Make a hard cracker box

Hard Cracker Box by Fred Grogan Co. H, 4th U.S. Infantry, Sykes Regulars

    With a little pencil work and some shopping around this design for a bread box was arrived at, and it worked out quite well. This basic design is for a box of exterior dimensions: 18 1/2″ x 26″ x 11 1/2″.  It is made out of pine that can be purchased at most lumber yards and home centers, and requires no special tools.  There is very little waste material with this design, only a few short scraps left for kindling.     Although not the most authentic box pattern, it is however, close and functional.  With a little more work you can make yours more like the real thing.  Some notes on doing that are included at the bottom of this page.

Materials List

2 eight foot lengths of 10″ x 1″ lumber. 

1 three foot length of 1″ x   (ditto)

Cut nails  –  you can find them online.   I recommend you use two lengths of nails.  Use nails close to 1 1/2″ in length to secure the reinforcing ribs inside the box tops.  You can use 2″ for most of the other joins.

Cutting the Lumber

    Cut each of the eight foot boards as follows, taking the kerf or “cut” of the saw into account.   In other words do not lay out all the pencil marks and then start cutting.  Make the first mark at 26″, then cut to the right side of it.   Lay out the next mark 26″ from the just cut end of the piece.  Other wise your saw cuts “eat into” the length of the following pieces.    Always cut to the “right” of the first mark, measure 26″ from the cut end, and repeat this along the length of the board so as not to cut one shorter than the other.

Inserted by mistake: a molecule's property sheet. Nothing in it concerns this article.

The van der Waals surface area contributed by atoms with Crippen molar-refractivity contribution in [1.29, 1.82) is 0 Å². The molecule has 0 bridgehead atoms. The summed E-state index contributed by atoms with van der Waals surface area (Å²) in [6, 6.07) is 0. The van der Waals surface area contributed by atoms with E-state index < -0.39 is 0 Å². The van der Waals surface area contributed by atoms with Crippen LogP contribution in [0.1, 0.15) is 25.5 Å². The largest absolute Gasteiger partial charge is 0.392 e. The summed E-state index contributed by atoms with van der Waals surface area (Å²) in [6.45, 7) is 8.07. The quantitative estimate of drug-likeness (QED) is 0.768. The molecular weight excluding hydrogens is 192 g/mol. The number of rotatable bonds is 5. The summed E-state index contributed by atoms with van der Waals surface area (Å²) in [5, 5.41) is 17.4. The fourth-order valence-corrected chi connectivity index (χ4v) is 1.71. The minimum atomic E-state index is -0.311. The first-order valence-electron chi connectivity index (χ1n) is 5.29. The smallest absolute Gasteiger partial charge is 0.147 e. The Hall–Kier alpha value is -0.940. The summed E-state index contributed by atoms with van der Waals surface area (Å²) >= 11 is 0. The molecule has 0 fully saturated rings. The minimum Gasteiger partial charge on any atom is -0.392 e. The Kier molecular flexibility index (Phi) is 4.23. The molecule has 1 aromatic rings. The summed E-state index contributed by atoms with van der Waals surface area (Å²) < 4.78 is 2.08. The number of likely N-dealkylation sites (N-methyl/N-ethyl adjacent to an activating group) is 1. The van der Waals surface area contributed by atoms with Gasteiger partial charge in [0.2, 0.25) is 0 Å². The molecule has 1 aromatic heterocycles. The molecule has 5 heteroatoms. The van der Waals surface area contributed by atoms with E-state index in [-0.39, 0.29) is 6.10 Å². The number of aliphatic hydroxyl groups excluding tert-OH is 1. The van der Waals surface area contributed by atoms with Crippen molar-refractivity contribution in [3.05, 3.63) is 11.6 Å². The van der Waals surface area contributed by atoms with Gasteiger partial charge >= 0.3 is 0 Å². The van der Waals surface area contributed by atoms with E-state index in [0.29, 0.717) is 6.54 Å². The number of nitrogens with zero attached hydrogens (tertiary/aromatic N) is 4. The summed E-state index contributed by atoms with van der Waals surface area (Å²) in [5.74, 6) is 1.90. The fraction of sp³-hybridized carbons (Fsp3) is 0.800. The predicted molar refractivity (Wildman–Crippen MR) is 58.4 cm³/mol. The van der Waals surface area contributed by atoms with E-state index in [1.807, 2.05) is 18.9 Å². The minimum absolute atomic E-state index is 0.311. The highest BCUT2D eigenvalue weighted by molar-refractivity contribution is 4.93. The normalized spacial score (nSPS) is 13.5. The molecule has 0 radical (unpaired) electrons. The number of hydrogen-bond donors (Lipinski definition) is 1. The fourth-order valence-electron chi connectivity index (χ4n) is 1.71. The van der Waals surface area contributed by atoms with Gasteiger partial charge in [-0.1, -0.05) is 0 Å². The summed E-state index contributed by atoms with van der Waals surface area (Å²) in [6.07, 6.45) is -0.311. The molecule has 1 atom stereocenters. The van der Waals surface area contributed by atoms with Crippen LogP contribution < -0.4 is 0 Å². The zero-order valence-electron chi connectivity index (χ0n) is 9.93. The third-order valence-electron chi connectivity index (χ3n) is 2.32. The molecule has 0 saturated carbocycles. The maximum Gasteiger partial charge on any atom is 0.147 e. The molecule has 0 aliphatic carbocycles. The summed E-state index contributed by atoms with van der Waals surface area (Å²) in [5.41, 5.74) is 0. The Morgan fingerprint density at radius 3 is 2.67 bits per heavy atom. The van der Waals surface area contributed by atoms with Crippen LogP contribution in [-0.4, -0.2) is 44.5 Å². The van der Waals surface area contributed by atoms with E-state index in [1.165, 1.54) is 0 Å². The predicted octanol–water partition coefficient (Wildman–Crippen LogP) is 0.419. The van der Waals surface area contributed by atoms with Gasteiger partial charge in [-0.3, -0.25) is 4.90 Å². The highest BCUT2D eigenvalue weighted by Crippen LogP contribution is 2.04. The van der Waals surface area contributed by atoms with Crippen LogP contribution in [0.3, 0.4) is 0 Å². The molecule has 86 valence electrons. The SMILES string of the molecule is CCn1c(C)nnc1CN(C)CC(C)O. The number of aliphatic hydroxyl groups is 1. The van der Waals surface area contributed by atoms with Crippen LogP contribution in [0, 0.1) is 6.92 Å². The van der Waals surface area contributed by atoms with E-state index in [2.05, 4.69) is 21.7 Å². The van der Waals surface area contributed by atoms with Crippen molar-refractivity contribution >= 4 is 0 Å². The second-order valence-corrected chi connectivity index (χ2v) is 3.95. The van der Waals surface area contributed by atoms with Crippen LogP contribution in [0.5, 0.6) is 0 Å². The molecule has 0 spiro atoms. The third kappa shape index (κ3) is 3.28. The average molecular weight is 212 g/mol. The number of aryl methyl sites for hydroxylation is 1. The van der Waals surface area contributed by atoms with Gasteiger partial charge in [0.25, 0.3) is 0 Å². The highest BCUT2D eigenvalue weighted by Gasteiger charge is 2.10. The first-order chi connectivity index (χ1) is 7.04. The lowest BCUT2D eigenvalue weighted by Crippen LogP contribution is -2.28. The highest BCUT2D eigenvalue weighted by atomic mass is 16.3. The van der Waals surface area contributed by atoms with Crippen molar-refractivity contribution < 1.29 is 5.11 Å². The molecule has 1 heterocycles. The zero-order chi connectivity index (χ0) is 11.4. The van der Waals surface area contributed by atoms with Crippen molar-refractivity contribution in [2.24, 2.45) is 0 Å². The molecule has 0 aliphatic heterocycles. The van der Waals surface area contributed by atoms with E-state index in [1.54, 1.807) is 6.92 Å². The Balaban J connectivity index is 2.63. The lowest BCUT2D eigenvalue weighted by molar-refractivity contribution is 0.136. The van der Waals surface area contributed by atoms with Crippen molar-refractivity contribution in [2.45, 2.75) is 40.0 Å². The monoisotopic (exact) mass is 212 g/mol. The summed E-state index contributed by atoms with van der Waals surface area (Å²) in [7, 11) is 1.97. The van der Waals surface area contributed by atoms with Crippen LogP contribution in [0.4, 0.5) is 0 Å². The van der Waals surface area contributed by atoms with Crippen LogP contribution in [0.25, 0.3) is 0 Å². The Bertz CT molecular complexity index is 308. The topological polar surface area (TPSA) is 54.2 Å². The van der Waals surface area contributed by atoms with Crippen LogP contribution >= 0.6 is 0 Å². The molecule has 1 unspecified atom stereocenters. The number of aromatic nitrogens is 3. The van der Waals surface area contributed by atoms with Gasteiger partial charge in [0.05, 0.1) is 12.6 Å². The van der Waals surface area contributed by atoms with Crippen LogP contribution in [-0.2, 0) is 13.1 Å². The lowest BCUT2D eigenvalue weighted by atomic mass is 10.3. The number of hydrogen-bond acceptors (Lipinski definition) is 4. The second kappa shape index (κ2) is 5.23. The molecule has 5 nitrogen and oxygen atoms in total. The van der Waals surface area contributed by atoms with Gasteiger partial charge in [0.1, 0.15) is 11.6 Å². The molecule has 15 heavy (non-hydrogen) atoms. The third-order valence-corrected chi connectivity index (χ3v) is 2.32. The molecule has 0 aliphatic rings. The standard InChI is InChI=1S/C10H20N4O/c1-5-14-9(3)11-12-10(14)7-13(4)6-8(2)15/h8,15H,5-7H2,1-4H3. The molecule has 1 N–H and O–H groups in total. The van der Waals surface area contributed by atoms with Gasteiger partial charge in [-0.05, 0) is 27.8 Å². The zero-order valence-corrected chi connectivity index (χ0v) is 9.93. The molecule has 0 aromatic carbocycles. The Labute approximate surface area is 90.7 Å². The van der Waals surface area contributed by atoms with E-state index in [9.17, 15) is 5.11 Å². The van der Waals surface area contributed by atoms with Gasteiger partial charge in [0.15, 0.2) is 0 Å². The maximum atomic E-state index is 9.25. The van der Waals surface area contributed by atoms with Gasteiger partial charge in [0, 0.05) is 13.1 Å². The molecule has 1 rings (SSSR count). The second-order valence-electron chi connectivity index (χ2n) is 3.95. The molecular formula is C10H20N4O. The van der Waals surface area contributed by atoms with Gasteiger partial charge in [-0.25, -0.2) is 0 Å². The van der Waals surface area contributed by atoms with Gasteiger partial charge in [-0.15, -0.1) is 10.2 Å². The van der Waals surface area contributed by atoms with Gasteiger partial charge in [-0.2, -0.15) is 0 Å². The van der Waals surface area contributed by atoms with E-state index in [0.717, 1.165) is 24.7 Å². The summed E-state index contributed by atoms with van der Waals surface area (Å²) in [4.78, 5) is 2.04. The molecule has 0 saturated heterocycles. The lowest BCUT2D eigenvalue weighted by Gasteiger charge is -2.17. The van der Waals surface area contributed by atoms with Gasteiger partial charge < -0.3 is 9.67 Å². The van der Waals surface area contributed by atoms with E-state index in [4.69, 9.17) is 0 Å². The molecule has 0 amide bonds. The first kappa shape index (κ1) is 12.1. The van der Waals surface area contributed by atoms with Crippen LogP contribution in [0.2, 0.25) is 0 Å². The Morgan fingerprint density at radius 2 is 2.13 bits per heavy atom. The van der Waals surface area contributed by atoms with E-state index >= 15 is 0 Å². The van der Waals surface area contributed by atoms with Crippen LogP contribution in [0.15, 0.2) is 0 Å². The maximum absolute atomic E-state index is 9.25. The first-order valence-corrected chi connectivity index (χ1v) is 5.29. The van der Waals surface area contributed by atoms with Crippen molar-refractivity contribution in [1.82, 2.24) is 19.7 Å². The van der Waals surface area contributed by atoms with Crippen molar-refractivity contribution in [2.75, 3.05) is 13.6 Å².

26″ 26″ 26″ 17″

Cutting the lumber as described above yields the following pieces:

Front and Back panel, 2 pieces – 10″ x 26″ X 1″

Ends, 2 pieces – 10″ x 17″ X 1″

Top & Bottom, (two boards joined to make each piece)

  18 1/2″ x 26″ x 1″

Two reinforcing bands for lid 1″ x 17″ x 3/4″ (optional)

    The exterior depth of 11 1/2″ is achieved by adding the two 3/4″ thicknesses of the top and bottom of the box to the height of the side and end panels.

    Likewise the end pieces are 17″ in length, adding the two 3/4″ thicknesses of the sides makes an exterior box width of 18 1/2″.

    The width of 18 1/2″ of the top and bottom is achieved by joining two pieces of 10″ X 26″ along their length.   Either with a butt joint, or tongue and groove, then trimming the excess inch or so from one of the long edges.


    Form a box from two of the 26″ pieces and two of the 17″ pieces, overlapping the 26″ lengths on the ends of the 17″ pieces.  Use some wood glue and nail the pieces in place, using only a few nails on each join.  Using a metal square, align the edges.  You may need to adjust some of the joins as you proceed to get a good square box. 

    Note:  In final trim, the nails should be spaced about 3 inches apart along the joined edges of the box.